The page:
Dave Barr was five off the lead and tied for 16th with a round to go in 1981 but every other winner has been inside the top-ten after 54 holes. In the 44 renewals to date, 20 third round leaders or co leaders have gone on to win and 34 winners have been inside the top-tree and ties.
Zach Johnson’s recent form figures at Deere Run are ridiculously good. He missed his first two cuts here, in 2002 and 2003, and in his next five starts he couldn’t better 20th but since 2009 he’s been outside of the front three just once in seven consecutive starts.
The 2012 John Deere winner hasn’t won since becoming the Open champion last year but he comes into the tournament in reasonable form and if he putts well he’s certain to go close and possibly even win the title for a second time.
Part-timer, Steve Stricker, is a three-time winner of this event and he’s been playing brilliantly of late. Baltusrol was always going to be a bit on the long side for someone that’s just seven months away from Champions Tour eligibility but his runner-up finish at the St. Jude Classic and his fourth at the Open were impressive performances and he’s another that I’d expect to contend. Striker hasn’t won in over four years now though. He was never really in with a chance of victory at the two aforementioned tournaments and I do wonder how well his aging nerves would stand up to the heat of battle now.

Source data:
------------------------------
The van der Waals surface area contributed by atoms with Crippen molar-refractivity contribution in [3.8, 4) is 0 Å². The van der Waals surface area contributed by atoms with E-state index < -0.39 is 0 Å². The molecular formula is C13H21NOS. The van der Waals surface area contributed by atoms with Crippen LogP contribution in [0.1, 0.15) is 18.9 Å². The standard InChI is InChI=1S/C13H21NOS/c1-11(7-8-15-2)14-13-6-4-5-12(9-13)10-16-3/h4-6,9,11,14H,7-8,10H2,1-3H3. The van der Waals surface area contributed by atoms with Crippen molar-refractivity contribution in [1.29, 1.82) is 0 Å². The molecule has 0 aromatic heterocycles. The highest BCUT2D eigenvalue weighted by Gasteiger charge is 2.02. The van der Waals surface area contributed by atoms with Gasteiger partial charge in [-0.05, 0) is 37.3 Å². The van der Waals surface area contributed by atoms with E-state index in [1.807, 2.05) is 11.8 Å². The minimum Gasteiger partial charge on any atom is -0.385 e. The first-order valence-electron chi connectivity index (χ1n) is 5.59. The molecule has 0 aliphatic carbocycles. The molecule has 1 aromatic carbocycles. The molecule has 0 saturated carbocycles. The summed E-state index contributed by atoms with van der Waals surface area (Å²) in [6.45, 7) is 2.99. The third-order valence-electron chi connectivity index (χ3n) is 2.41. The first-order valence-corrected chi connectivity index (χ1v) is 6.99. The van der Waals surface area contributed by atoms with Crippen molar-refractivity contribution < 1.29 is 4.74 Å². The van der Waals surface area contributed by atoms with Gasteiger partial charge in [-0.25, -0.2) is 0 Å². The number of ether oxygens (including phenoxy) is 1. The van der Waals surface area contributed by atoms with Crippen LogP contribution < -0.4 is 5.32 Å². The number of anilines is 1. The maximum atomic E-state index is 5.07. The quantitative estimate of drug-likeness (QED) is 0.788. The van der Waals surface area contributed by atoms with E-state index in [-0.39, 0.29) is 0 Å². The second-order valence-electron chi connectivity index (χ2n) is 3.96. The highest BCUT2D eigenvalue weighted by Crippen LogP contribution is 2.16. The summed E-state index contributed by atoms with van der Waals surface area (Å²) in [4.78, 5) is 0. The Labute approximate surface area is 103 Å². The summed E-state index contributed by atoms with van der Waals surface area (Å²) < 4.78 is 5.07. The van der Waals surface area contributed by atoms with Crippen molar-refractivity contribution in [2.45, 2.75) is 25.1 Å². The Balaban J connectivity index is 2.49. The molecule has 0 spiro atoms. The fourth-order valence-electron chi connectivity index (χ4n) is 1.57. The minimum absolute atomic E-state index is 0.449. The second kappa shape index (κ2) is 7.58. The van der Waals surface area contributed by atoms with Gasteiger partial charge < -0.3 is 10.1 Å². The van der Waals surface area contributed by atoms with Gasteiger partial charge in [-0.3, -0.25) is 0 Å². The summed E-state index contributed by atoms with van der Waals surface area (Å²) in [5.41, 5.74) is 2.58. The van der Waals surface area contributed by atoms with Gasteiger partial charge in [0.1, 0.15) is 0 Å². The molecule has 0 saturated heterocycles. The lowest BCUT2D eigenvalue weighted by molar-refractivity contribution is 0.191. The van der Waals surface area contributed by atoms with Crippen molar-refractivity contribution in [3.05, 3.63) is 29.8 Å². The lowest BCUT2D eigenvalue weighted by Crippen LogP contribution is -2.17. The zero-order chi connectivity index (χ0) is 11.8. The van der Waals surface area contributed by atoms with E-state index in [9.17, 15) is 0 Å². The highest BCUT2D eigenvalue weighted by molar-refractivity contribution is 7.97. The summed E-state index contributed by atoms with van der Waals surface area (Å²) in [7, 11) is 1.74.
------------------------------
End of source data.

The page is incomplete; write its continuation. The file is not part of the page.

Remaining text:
John Rahm was slightly disappointing last week given he was very positive about the venue beforehand and he looks plenty short enough here on the back of a poor week with the putter. This is not a venue where the emerging young Spaniard can make the most of his power off the tee and he looks like one to take on.
This is an extraordinarily weak renewal and as hard as I’ve tried, I can’t get away from Zach. I’ve got a tiny bet matched in the top-five market at 2.94 and that’s a great price given his course form and I’ve also had a small bet in the win market at 8.40.
BACK – Zach Johnson at 8.00